In 1973, Doug Berger had a plan to bring astronomy to the masses. He was the president of the Astronomical Association of Northern California at the time, and he wanted to entice people across the country to take a peek through a telescope and see the stars first hand.

Berger and the AANC set up telescopes on street corners, shopping malls, parks, and other urban centers to bring the tools to the people. It worked, and people were hooked. Thus Astronomy Day was born, and May 14 marks the 43rd celebration.

Astronomy Day is designed around the idea of “Bringing Astronomy to the People.” It has grown into an international event (check the AstroLeague website for the nearest location) held every spring on the Saturday closest to the first-quarter Moon.

Even with NASA’s impressive space documentation on social media, there’s nothing like going out and seeing the stars for yourself. In particular, there are five things to look out for today. If you need a little extra help, there are plenty of stargazing apps for that.

1. Jupiter

Jupiter can be seen earlier in the night.

Jupiter can be found in the southern sky earlier in the night. Check in around 9 p.m. or so.

2. Mars and Saturn

Mars can be seen and used as a marker for Saturn, which will be right below and to the left.

The two planets will be close together in the southeastern sky later in the evening, around 11:30 p.m.

3. Virgo

The Virgo Cluster

Look into the Southern sky in the late evening to see Virgo — the heroic maiden of the sky. The Virgo Cluster of galaxies can be seen just above the maiden herself, and the Sombrero Galaxy is to the bottom right.

4. Coma Berenices

Messier 64, or the "black eye galaxy."

A simple three star cluster called Coma Berenices is a great locator for other astronomical sights. Don’t miss Messier 64, a spiral galaxy also known as the Black Eye Galaxy, located in Coma Berenices’ triangle.

5. Canes Venatici

Messier 51, or the "whirlpool galaxy."

Canes Venatici — AKA “the hunting dogs of the gods” — is a good way to locate Messier 51, or the Whirlpool Galaxy.

Photos via Wikipedia (1, 2), NASA (1, 2, 3), Getty

SpaceX is gearing up to send humans into space for the first time. On Monday, CEO Elon Musk confirmed a report that claimed NASA estimates the firm will be ready for people-carrying space adventures as early as April of next year. While a good sign for the company’s Mars mission, a successful human test flight would also enable a new method of sending people to the International Space Station.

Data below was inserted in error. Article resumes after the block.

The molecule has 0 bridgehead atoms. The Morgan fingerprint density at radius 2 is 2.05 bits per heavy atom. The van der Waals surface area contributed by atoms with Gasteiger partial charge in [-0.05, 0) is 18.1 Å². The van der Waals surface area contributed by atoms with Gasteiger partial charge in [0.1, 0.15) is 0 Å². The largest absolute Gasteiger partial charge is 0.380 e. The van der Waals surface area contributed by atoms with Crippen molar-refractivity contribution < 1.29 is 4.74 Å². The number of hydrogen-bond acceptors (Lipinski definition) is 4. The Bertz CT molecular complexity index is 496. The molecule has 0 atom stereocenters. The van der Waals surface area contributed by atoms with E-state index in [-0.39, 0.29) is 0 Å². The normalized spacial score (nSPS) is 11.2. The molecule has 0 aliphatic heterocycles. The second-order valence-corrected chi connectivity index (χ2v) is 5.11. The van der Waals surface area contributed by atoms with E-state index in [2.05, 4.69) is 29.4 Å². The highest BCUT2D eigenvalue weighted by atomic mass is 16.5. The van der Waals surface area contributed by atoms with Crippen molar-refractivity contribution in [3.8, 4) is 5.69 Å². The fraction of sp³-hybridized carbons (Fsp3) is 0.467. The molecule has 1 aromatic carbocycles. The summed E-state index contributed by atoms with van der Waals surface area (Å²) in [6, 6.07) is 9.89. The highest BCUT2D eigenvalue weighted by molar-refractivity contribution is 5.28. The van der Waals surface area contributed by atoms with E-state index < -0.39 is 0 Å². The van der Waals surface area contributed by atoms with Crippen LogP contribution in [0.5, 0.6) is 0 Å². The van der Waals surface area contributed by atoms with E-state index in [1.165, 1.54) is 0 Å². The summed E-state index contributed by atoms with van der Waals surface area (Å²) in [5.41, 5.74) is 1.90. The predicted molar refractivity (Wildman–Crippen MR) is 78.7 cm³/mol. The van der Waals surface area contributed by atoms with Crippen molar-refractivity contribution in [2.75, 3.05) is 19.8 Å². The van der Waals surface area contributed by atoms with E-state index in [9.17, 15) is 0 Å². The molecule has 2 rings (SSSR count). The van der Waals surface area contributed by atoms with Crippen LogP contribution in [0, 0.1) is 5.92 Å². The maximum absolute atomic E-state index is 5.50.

Not all who wander are lost, but that might be the case for a newly discovered rogue planet. Scientists have found evidence of a giant planetary mass outside our solar system that appears to be traveling without any sort of set orbit or parent star.

This bumbling fool of a planet was first discovered by astronomers using the National Science Foundation’s Karl G. Jansky Very Large Array (VLA). From the radio astronomy observatory, scientists were able to pick up its magnetic activity and study it, the findings of which were made public on Thursday. It’s the first time the observatory’s radio-telescope detection was able to pick up a planetary-mass object beyond our solar system.

Ever seen a meteoroid hit the moon? Almost definitely not in person, but have you ever seen video of such space phenomena? If you haven’t, thanks to something called the Moon Impacts Detection and Analysis System, now you can.

The system, also known as MIDAS, captured the moments when two rogue meteoroids hit the moon’s surface on July 17 and 18. That’s right; this happened twice over two different days, with the meteoroids striking two different locations on the lunar surface.

The Perseid meteor shower is back, space enthusiasts. The Perseids peak during mid-August. NASA calls this meteor shower the best one of the year, so you’re definitely not going to want to miss this celestial event.

Although NASA reports that the Perseids are active between July 14 and August 24, NASA meteor expert Bill Cooke told Space.com on Thursday that the shower’s peak will be most visible the nights of August 11 and August 12, with the second night possibly offering better viewing. He added: “The moon is very favorable for the Perseids this year, and that’ll make the Perseids probably the best shower of 2018 for people who want to go out and view it.”

Summer is the perfect time of year to enjoy some fresh seafood by the water — unless you let an old seafood rule spoil your fun. While you’re slurping your oyster shooters, you may recall a little bit of wisdom that someone (maybe your mom?) once told you: Only eat oysters during months that have an “R” in them. You may have even heard a variation of this rule that includes all seafood, not just oysters. And if you’re sweating those crab rolls you recently scarfed down — especially if you just read about the vibriosis outbreak linked to crab meat — don’t worry: When it comes to figuring out whether you’re safe eating seafood, Inverse has you covered.